(1/803) Tuberculous meningitis in South African urban adults.

We retrospectively reviewed 56 adults with culture-proven tuberculous meningitis (TBM), investigating clinical signs, cerebrospinal fluid (CSF) findings and outcome. There were 50 patients, aged 18-59 years, 39 with and 11 without human immunodeficiency virus (HIV) infection. Six were aged 60 years or older. Neurological signs of TBM in 18-59-year-olds were unaffected by HIV serostatus while, compared to those > or = 60 years of age, there were more patients with meningism (86.0% vs. 33.3%; p = 0.011) and fewer with seizures (12.0% vs. 50.0%; p = 0.046). The HIV-infected 18-59-year-olds had significantly more extrameningeal tuberculosis compared to the non-HIV-infected (76.9% vs. 9.1%; p = 0.0001) and 23.1% had 'breakthrough' TBM. CSF analysis revealed 12 patients (21.4%) with acellular fluid (more common in those > or = 60 years of age, p = 0.016), of whom three had completely normal CSF. A neutrophil predominance was found in 22 patients (39.3%). Only three patients (5.4%) had a positive CSF smear for acid-fast bacilli. In-hospital mortality occurred in 39 patients (69.1%), was similar in all study groups, and was not related to neurological stage. The diagnosis of TBM can be masked by lack of meningism in the elderly and by atypical CSF findings.  (+info)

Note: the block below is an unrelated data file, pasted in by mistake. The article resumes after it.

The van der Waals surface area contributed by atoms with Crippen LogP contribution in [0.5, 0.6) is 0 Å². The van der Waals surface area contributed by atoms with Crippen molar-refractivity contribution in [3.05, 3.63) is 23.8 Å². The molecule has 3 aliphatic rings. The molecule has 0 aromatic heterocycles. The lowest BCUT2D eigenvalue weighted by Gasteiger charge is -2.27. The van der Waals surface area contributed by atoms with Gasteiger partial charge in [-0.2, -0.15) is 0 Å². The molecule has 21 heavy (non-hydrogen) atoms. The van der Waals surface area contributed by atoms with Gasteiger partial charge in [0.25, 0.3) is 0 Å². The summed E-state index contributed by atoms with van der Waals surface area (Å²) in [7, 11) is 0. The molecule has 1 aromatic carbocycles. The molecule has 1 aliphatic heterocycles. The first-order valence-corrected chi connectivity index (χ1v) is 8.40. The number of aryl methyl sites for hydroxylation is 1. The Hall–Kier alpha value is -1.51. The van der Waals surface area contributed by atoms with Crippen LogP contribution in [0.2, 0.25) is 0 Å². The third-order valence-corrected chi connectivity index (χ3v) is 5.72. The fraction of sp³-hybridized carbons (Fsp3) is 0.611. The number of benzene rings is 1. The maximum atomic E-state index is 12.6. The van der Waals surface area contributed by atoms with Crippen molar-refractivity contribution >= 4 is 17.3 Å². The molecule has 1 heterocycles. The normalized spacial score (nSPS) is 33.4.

(2/803) Cervicovaginal human papillomavirus infection in human immunodeficiency virus-1 (HIV)-positive and high-risk HIV-negative women.